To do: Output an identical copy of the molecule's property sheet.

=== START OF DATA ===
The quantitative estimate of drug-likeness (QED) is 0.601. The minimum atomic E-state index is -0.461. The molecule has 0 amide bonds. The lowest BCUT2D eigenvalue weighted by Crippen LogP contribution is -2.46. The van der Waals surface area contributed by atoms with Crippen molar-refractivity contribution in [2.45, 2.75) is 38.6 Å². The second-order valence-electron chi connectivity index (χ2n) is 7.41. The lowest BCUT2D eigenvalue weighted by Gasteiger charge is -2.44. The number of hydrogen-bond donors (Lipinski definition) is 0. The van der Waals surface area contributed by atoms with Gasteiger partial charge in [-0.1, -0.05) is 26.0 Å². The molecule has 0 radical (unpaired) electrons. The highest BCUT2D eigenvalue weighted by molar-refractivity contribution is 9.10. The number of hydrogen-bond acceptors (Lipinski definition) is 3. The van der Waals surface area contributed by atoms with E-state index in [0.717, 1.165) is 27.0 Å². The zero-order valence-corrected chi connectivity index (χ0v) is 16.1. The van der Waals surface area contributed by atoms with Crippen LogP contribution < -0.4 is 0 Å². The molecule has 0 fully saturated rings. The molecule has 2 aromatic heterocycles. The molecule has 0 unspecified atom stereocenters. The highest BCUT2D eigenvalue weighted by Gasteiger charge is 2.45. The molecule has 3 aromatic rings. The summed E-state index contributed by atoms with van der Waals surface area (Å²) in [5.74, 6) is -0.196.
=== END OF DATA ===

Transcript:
The quantitative estimate of drug-likeness (QED) is 0.601. The minimum atomic E-state index is -0.461. The molecule has 0 amide bonds. The lowest BCUT2D eigenvalue weighted by Crippen LogP contribution is -2.46. The van der Waals surface area contributed by atoms with Crippen molar-refractivity contribution in [2.45, 2.75) is 38.6 Å². The second-order valence-electron chi connectivity index (χ2n) is 7.41. The lowest BCUT2D eigenvalue weighted by Gasteiger charge is -2.44. The number of hydrogen-bond donors (Lipinski definition) is 0. The van der Waals surface area contributed by atoms with Gasteiger partial charge in [-0.1, -0.05) is 26.0 Å². The molecule has 0 radical (unpaired) electrons. The highest BCUT2D eigenvalue weighted by molar-refractivity contribution is 9.10. The number of hydrogen-bond acceptors (Lipinski definition) is 3. The van der Waals surface area contributed by atoms with E-state index in [0.717, 1.165) is 27.0 Å². The zero-order valence-corrected chi connectivity index (χ0v) is 16.1. The van der Waals surface area contributed by atoms with Crippen LogP contribution < -0.4 is 0 Å². The molecule has 0 fully saturated rings. The molecule has 2 aromatic heterocycles. The molecule has 0 unspecified atom stereocenters. The highest BCUT2D eigenvalue weighted by Gasteiger charge is 2.45. The molecule has 3 aromatic rings. The summed E-state index contributed by atoms with van der Waals surface area (Å²) in [5.74, 6) is -0.196.